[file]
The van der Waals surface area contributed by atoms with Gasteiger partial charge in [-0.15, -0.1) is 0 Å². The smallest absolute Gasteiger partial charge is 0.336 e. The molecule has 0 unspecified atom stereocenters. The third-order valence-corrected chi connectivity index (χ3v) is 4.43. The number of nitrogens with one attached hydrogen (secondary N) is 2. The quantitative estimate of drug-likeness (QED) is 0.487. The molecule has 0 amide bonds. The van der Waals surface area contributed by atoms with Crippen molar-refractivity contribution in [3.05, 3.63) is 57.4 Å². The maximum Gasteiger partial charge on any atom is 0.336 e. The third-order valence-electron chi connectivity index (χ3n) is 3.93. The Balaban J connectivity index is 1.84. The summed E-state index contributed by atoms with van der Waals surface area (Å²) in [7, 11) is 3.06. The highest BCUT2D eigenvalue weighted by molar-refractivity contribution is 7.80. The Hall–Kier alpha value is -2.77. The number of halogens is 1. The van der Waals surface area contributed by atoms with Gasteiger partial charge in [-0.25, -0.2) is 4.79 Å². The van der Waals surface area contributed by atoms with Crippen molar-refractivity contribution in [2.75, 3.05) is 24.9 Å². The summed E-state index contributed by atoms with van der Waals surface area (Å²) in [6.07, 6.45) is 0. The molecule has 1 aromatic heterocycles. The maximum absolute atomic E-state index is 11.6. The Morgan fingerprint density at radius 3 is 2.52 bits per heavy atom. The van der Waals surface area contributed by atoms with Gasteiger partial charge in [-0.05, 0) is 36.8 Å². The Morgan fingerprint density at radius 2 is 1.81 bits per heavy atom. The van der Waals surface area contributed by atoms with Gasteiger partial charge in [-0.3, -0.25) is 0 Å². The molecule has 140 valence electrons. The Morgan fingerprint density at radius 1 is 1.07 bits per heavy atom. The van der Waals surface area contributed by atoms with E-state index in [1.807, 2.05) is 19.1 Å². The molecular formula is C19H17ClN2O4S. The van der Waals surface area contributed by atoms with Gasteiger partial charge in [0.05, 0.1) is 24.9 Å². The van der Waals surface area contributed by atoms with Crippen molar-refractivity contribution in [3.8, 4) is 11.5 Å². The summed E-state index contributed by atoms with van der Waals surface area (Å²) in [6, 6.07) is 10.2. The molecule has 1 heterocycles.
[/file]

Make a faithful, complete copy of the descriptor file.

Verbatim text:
The van der Waals surface area contributed by atoms with Gasteiger partial charge in [-0.15, -0.1) is 0 Å². The smallest absolute Gasteiger partial charge is 0.336 e. The molecule has 0 unspecified atom stereocenters. The third-order valence-corrected chi connectivity index (χ3v) is 4.43. The number of nitrogens with one attached hydrogen (secondary N) is 2. The quantitative estimate of drug-likeness (QED) is 0.487. The molecule has 0 amide bonds. The van der Waals surface area contributed by atoms with Crippen molar-refractivity contribution in [3.05, 3.63) is 57.4 Å². The maximum Gasteiger partial charge on any atom is 0.336 e. The third-order valence-electron chi connectivity index (χ3n) is 3.93. The Balaban J connectivity index is 1.84. The summed E-state index contributed by atoms with van der Waals surface area (Å²) in [7, 11) is 3.06. The highest BCUT2D eigenvalue weighted by molar-refractivity contribution is 7.80. The Hall–Kier alpha value is -2.77. The number of halogens is 1. The van der Waals surface area contributed by atoms with Gasteiger partial charge in [-0.25, -0.2) is 4.79 Å². The van der Waals surface area contributed by atoms with Crippen molar-refractivity contribution in [2.75, 3.05) is 24.9 Å². The summed E-state index contributed by atoms with van der Waals surface area (Å²) in [6.07, 6.45) is 0. The molecule has 1 aromatic heterocycles. The maximum absolute atomic E-state index is 11.6. The Morgan fingerprint density at radius 3 is 2.52 bits per heavy atom. The van der Waals surface area contributed by atoms with Gasteiger partial charge in [-0.05, 0) is 36.8 Å². The Morgan fingerprint density at radius 2 is 1.81 bits per heavy atom. The van der Waals surface area contributed by atoms with Gasteiger partial charge in [-0.3, -0.25) is 0 Å². The molecule has 140 valence electrons. The Morgan fingerprint density at radius 1 is 1.07 bits per heavy atom. The van der Waals surface area contributed by atoms with E-state index in [1.807, 2.05) is 19.1 Å². The molecular formula is C19H17ClN2O4S. The van der Waals surface area contributed by atoms with Gasteiger partial charge in [0.05, 0.1) is 24.9 Å². The van der Waals surface area contributed by atoms with Crippen molar-refractivity contribution in [3.8, 4) is 11.5 Å². The summed E-state index contributed by atoms with van der Waals surface area (Å²) in [6, 6.07) is 10.2. The molecule has 1 heterocycles.